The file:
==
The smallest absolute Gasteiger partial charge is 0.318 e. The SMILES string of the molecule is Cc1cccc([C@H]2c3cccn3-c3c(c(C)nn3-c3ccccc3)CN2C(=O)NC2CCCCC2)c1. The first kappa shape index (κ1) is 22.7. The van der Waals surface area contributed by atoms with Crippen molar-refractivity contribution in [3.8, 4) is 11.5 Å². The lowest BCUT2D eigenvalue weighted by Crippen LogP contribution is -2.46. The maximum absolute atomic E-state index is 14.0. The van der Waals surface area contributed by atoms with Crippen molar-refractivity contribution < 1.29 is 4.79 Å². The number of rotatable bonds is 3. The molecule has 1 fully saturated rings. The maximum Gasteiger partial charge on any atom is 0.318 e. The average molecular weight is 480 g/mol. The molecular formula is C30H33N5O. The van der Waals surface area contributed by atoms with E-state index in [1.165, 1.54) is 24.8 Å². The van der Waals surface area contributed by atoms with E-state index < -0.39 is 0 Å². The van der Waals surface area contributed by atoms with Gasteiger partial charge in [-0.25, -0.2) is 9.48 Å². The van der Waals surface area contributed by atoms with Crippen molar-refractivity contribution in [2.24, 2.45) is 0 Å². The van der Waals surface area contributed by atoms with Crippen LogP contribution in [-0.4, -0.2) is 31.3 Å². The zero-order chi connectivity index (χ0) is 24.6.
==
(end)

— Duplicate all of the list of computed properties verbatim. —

The smallest absolute Gasteiger partial charge is 0.318 e. The SMILES string of the molecule is Cc1cccc([C@H]2c3cccn3-c3c(c(C)nn3-c3ccccc3)CN2C(=O)NC2CCCCC2)c1. The first kappa shape index (κ1) is 22.7. The van der Waals surface area contributed by atoms with Crippen molar-refractivity contribution in [3.8, 4) is 11.5 Å². The lowest BCUT2D eigenvalue weighted by Crippen LogP contribution is -2.46. The maximum absolute atomic E-state index is 14.0. The van der Waals surface area contributed by atoms with Crippen molar-refractivity contribution < 1.29 is 4.79 Å². The number of rotatable bonds is 3. The molecule has 1 fully saturated rings. The maximum Gasteiger partial charge on any atom is 0.318 e. The average molecular weight is 480 g/mol. The molecular formula is C30H33N5O. The van der Waals surface area contributed by atoms with E-state index in [1.165, 1.54) is 24.8 Å². The van der Waals surface area contributed by atoms with E-state index < -0.39 is 0 Å². The van der Waals surface area contributed by atoms with Gasteiger partial charge in [-0.25, -0.2) is 9.48 Å². The van der Waals surface area contributed by atoms with Crippen molar-refractivity contribution in [2.24, 2.45) is 0 Å². The van der Waals surface area contributed by atoms with Crippen LogP contribution in [-0.4, -0.2) is 31.3 Å². The zero-order chi connectivity index (χ0) is 24.6.